People's perceptions of who reads what are definitely skewed. But what about authors on the publishing end? Do authors self-segregate into particular genres or do editors have some say in what kind of author get published?
I came across the Broad Universe Bean Count which has some very interesting statistics on how many women and men are published in the speculative fiction field. Of course, compared to the romance genre (where most men still work under pseudonyms or with female co-authors), science fiction and fantasy appears to be a bastillion of equality. But nonetheless, the numbers aren't that great. It's true that over the years, the percentage of women winning awards has gone up, but for most of them, the split is still not fifty-fifty.
Some other observations: Male reviewers prefer to review books authored by other males. The majority of stories in anthologies of speculative fiction are by male authors. However, is it possible that this is also a function of how many female speculative fiction writers are present in the first place? The membership of SFWA is not an accurate indicator of how many writers there are--you have to get published first before you can be a member. But according to Strange Horizons, about a third of their submissions were from female writers. I am very curious as to whether this is true or the exception compared to submission statistics to other magazines, agents, and editors.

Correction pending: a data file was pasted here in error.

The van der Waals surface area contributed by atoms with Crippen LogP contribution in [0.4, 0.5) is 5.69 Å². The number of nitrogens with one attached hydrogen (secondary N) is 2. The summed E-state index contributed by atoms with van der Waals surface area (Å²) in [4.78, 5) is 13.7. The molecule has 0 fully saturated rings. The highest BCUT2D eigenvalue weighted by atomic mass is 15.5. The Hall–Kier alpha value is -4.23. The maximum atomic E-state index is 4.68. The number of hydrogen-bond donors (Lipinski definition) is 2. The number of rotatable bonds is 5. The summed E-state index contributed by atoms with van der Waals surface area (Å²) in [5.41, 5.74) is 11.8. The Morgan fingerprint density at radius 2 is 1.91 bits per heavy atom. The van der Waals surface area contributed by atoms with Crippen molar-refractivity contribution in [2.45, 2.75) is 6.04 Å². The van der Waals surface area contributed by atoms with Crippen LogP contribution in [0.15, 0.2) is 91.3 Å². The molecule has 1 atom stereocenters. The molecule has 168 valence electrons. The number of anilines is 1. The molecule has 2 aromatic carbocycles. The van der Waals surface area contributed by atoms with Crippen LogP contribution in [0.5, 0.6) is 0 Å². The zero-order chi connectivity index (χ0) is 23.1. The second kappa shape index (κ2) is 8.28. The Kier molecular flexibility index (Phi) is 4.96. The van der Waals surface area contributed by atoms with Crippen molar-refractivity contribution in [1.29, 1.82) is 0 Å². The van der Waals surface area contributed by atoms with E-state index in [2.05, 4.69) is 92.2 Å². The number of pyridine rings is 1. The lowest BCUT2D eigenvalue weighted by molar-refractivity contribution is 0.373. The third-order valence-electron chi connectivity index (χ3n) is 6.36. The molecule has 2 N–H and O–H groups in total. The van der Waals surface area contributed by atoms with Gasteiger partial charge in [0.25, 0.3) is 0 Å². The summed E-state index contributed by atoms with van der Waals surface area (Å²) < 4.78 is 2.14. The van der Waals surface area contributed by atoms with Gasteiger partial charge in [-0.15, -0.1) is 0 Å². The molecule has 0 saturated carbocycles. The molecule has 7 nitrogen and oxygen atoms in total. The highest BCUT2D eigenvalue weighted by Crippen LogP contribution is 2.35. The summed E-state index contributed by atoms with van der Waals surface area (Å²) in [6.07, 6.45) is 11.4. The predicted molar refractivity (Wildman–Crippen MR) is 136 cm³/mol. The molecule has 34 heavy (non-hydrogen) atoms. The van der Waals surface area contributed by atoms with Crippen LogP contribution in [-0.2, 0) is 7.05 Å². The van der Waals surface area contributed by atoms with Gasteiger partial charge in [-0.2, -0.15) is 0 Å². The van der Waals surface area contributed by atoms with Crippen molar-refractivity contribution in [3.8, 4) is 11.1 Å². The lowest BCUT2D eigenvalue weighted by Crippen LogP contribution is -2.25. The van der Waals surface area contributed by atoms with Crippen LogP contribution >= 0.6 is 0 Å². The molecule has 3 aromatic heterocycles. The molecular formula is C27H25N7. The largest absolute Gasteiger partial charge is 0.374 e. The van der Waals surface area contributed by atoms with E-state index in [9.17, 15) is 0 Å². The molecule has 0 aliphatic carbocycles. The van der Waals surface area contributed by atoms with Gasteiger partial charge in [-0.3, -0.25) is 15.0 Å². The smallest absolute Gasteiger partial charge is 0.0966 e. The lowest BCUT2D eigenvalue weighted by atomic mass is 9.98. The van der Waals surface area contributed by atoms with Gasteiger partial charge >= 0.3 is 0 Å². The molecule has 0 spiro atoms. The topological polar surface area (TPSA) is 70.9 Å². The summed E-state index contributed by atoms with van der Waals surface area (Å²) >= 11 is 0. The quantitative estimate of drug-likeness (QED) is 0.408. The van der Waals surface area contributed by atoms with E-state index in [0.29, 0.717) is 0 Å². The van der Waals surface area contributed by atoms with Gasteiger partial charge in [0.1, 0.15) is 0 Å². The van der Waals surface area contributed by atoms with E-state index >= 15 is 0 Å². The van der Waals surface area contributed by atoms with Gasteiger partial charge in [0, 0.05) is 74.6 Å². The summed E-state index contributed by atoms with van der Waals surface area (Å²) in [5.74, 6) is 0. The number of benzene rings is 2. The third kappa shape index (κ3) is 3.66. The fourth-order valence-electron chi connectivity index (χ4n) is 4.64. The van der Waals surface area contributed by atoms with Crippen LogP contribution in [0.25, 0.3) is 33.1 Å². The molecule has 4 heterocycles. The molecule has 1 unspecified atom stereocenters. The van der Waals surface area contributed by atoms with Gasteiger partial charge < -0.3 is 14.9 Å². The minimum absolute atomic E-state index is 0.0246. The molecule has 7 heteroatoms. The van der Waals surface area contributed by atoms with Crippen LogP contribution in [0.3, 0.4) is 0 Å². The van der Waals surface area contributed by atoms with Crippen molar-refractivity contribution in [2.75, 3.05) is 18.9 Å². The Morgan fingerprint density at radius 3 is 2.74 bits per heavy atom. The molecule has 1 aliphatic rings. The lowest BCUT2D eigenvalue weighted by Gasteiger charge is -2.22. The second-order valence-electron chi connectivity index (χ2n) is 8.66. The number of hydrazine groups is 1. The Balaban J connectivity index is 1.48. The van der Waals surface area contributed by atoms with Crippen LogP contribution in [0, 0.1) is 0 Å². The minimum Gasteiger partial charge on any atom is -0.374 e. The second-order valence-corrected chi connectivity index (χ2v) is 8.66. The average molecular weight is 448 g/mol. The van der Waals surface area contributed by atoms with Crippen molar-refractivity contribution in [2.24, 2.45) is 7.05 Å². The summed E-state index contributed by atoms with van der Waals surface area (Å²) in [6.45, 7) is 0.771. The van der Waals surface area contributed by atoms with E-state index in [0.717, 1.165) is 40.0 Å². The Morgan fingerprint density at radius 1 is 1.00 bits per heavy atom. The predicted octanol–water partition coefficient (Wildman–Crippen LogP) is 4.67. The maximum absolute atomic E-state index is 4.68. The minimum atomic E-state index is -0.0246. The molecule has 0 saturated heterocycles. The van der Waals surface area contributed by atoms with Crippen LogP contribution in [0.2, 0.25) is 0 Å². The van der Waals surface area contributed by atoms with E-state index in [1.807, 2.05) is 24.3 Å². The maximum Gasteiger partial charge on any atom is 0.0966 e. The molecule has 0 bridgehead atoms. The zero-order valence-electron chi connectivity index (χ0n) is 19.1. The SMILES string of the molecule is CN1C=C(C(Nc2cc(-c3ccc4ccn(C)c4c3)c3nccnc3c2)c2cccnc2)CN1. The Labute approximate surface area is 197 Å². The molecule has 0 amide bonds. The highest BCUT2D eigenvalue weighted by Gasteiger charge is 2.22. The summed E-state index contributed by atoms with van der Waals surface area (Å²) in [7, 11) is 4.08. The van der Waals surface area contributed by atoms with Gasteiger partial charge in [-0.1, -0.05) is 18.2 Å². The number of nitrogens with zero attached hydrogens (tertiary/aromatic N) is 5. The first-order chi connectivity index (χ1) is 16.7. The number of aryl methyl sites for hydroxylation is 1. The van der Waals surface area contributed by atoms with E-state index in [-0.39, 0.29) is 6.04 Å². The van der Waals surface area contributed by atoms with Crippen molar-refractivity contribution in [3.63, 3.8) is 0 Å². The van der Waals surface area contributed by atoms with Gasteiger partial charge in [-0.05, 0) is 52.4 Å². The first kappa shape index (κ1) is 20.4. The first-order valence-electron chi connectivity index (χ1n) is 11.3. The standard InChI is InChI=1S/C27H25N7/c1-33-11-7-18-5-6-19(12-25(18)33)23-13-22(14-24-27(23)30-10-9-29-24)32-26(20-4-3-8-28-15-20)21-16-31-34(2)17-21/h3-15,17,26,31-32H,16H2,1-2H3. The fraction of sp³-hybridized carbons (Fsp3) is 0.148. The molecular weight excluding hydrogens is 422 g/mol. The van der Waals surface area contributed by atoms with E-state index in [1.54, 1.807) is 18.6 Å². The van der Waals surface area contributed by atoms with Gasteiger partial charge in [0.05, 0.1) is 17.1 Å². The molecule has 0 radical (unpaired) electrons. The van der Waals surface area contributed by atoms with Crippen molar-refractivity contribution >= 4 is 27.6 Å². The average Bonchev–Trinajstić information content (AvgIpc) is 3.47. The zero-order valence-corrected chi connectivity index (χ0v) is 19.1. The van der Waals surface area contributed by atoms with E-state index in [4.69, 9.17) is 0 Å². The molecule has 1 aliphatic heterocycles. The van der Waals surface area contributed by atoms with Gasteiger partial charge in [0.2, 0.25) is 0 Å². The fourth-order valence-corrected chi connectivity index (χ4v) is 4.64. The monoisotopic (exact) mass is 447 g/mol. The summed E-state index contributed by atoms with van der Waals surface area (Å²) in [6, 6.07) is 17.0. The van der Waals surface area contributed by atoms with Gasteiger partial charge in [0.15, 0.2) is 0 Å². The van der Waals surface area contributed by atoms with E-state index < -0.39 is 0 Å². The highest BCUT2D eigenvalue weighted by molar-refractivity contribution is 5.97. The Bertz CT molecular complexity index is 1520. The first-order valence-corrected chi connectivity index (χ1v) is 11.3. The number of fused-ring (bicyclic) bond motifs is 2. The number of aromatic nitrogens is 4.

And another question: Does the sex of the authors also influence what kind of readers are drawn to a genre? With the quality of writing being equal as well as the male/female ratio of writers in whatever genre--would this equalize the readership as well? Or will people still be too hung up on convention and formula to read a book for the story?
(Cross-posted at Syaffolee.)